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Aug 22, 2013

See Ability in Disability; State of the World’s Children’s Report

UNICEF Belize and its partners, BCVI and CARE Belize today officially launched its Situation Analysis of Children with Disabilities and the Situation Analysis of Blind and Visually Impaired Children. Also revealed was UNICEF’s annual State of the World’s Children’s Report. Both provides data about children with disabilities highlighting the need to break the barriers to inclusion and allow equitable access to health, education, protection and participation of children with disabilities. It is all about equal rights, especially for the most excluded and vulnerable children…that is those with disabilities.  Duane Moody was on hand for the launch and has this report.

 

Duane Moody, Reporting

The report, the state of the world’s Children 2013: Children with Disabilities, was officially released this morning at the Radisson Fort George. It focuses on building more inclusive societies to improve on the issue with children with disabilities, their families as well as the barriers they face when it comes to their participation in civic, social and cultural events.

 

Ivan Yerovi

Ivan Yerovi, UNICEF Representative

“My lifetime goal is to have disability become something that is completely accepted and embraced by the global community. It may be a big task, but I believe it is entirely possible. It starts with believing.”

 

The report is being presented almost two years before the completion of the Millennium Development Goals, as well as two years after the signing of the convention on the rights of persons with disabilities by Kim Simplis-Barrow on behalf of the country. According to Executive Director of CARE Belize, Evan Cowo, the report will assist Belize with the way forward.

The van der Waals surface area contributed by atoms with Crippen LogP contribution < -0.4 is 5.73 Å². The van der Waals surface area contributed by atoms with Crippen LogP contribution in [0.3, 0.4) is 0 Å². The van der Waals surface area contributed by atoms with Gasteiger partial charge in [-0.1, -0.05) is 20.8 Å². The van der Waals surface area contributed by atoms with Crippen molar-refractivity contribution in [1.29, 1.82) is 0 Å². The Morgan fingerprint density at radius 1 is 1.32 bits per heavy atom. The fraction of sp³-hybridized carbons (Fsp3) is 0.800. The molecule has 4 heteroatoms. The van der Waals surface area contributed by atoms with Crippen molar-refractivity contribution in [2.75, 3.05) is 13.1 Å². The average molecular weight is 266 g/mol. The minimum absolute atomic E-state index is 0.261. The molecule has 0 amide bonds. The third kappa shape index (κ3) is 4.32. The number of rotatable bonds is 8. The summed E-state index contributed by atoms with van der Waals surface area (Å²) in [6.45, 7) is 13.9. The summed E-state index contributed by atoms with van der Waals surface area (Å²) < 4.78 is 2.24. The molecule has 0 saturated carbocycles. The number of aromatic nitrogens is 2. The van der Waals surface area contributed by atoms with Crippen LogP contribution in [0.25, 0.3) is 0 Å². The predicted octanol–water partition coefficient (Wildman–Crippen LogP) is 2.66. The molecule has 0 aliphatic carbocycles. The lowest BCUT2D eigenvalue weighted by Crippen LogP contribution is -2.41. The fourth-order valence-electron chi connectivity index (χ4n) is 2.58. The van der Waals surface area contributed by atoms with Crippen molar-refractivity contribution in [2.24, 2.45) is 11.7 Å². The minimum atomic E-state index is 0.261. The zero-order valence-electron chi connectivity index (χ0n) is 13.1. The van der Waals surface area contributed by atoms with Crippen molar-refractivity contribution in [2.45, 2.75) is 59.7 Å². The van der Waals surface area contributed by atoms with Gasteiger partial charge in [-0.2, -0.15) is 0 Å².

Evan Cowo

Evan Cowo, Executive Director, CARE Belize

“This report then can give us direction and perhaps specific targets that we can work on to meet the important goals and to determine where we need to go in fulfilling the mandates of the convention on the rights of persons with disabilities. I make mention of the millennium development goals because it has been our strong position at CARE Belize that if children with disabilities are not part of the national millennium develop goals equation and strategies, it will be almost impossible to meet target goals and I think specifically of the most fundamental one which is goal number two; achieving universal primary education.”

 

One individual that has been breaking that stigma is fourteen-year-old Rowan Garel. Although blind, over the past three years has accomplished feats that many wouldn’t dare to try…even those without physical disabilities.

 

Rowan Garel

Rowan Garel

“Without this summer camp, we would be lost. My father and I climbed the Victoria Peak to ensure that this would not happen and thankfully because of all the support we were able to have this camp. Next year, we walked across Belize as another fundraiser for the camp. It was very strenuous and I thought my feet would fall off, but as you see they did not and that was successful as well. Thanks to all the support as well. This year we dove the Blue Hole as yet another fundraiser for the rehabilitation program and the summer camp.”

 

But how far off is Belize in achieving its goal in acknowledging the ability in disability?

 

Kim Simplis-Barrow, Special Envoy for Women and Children

“Our children that are blind are doing today and they are more generally accepted that the other children with disabilities. So we still got more work to be done.  Once the inspiration center is established, we will partner with all the different organizations to do a number of PR campaigns. We will do a number of things such as bringing our children with disabilities literally out in public so that people can really see that these children do have abilities and that they need to take their rightful place in our society.”

 

Kim Simplis-Barrow

Reporter

“Is it your opinion that we’ve come a long way in Belize with accommodating disabled children?”

 

Kim Simplis-Barrow

“We’ve come a long way; we still have a long, long way to go.”

 

Duane Moody for News Five.

 

The reports also include recommendations as to interventions needed to increase access to programs, services and support for children with disabilities, their families and caregivers.

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